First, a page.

Communications regulator Ofcom has just found the BBC guilty of breaching its accuracy rules. But the case, involving a Conservative peer, is not the first time this has happened. So the regulator has also slammed the BBC for allowing it to happen again.
‘Inaccurate and not impartial’
On 10 August 2017, BBC Radio 4‘s Today programme broadcast an interview with Lord Lawson, hosted by Justin Webb. The discussion was about climate change, in response to an earlier interview with Al Gore over his film An Inconvenient Sequel: Truth to Power. Lawson is known to be a man-made climate change denier.
At the time, the interview with Lawson caused uproar, not least because some claims he made about climate change were demonstrably untrue. Two official complaints were made [pdf, p12] to Ofcom because the complainants were not satisfied with the BBC‘s response. So Ofcom investigated, and found the BBC had breached rule 5.1 of its code, that “news, in whatever form, must be reported with due accuracy and presented with due impartiality”. It was critical in its judgement on the BBC.
The BBC has form
The BBC had previously investigated itself over another appearance by Lawson on the Today programme in 2014. Listeners made similar complaints then about his views and the programme’s failure to challenge them. Complainants said the programme was “misleading” and gave “undue weight” to Lawson compared to the scientist he was debating. The BBC admitted that:
Opinion and evidence should not be treated as if they were on the same footing.
But it defended having Lawson on, saying:
That does not mean scientific research should not be properly scrutinised through scientific debate. Nor does it mean that sceptical views should be excluded from BBC programmes. Inviting Lord Lawson (who chairs a climate policy campaign group) to appear on the Today programme was entirely consistent with that position
This first incident was, according to Ofcom [pdf, p21] , a “key factor” in its decision to investigate the BBC over the 10 August 2017 programme.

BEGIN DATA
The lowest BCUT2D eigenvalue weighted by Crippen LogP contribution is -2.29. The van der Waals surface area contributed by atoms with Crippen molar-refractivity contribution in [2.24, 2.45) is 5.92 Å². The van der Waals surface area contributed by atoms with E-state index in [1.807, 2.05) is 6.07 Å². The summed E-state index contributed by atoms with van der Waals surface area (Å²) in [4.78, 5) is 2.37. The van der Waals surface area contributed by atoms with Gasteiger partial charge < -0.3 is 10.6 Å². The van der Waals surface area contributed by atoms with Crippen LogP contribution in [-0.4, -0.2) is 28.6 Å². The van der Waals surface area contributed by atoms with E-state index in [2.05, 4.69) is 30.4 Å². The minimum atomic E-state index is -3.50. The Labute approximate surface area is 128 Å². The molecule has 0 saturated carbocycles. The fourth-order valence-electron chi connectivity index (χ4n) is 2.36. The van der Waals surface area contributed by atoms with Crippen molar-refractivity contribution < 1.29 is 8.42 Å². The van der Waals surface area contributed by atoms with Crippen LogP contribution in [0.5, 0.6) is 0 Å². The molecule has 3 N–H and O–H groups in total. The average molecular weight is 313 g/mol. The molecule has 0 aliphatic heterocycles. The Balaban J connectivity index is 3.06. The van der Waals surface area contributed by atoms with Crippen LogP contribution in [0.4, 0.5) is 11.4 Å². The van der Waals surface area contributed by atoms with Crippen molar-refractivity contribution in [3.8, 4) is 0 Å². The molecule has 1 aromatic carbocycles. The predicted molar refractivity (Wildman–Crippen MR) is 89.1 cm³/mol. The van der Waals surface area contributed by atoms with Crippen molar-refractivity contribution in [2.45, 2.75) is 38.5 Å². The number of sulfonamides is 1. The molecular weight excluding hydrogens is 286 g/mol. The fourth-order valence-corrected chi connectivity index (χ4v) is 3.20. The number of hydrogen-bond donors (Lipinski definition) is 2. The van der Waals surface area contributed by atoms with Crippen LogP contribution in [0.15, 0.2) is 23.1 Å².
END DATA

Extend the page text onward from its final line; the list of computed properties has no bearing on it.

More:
Lord Lawson… claimed ‘all the experts say there hasn’t been’ an increase in extreme weather events.
He also said that according to official figures ‘during this past ten years… average world temperature has slightly declined’.
Ofcom denounced Lawson’s views and the BBC‘s handling of them. It said:
- His views on climate change science were not “correct” nor “sufficiently challenged” by Webb [pdf, p21].
- The programme “lacked clarity” on the fact that Lawson’s views were “minority” ones [pdf, p22].
- That listeners were “not given the full facts” about Lawson’s climate change stance [pdf, p22].
But Ofcom’s [pdf, p21] “most significant concern” was that the BBC had been in this position before, yet allowed Lawson’s views to go unchallenged again. It said the BBC could have [pdf, p22] “reasonably anticipated” that Lawson would have made the same, inaccurate arguments about climate change again. Therefore, the BBC should have been prepared to challenge his views. But it didn’t, and Ofcom said [pdf, p22]:
The BBC’s failure to do this led to significant inaccuracies being broadcast in the interview… Critically, these inaccuracies were allowed to stand without challenge or clarification during that broadcast.
Ofcom also investigated whether the Today programme has breached rule 5.2. This rule states that “significant mistakes in news should normally be acknowledged and corrected on air quickly” and “appropriately scheduled”. It found that, in this case, the BBC had not breached the rules. You can read its judgement on this here [pdf, p22-23] and the BBC‘s correction here.
Biased or not fit for purpose?
Essentially, the BBC presented a climate change sceptic’s views without properly questioning them; even though these views are contrary to most scientific evidence. What makes matters worse is that the broadcaster did the same thing before, with the same person, yet failed to learn from this. So the BBC appears to be either allowing “minority” right-wing views onto its platform without sufficient challenge, or its editorial processes are not fit for purpose.
Make up your own mind which it is.
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Featured image via Edward Betts – Wikimedia
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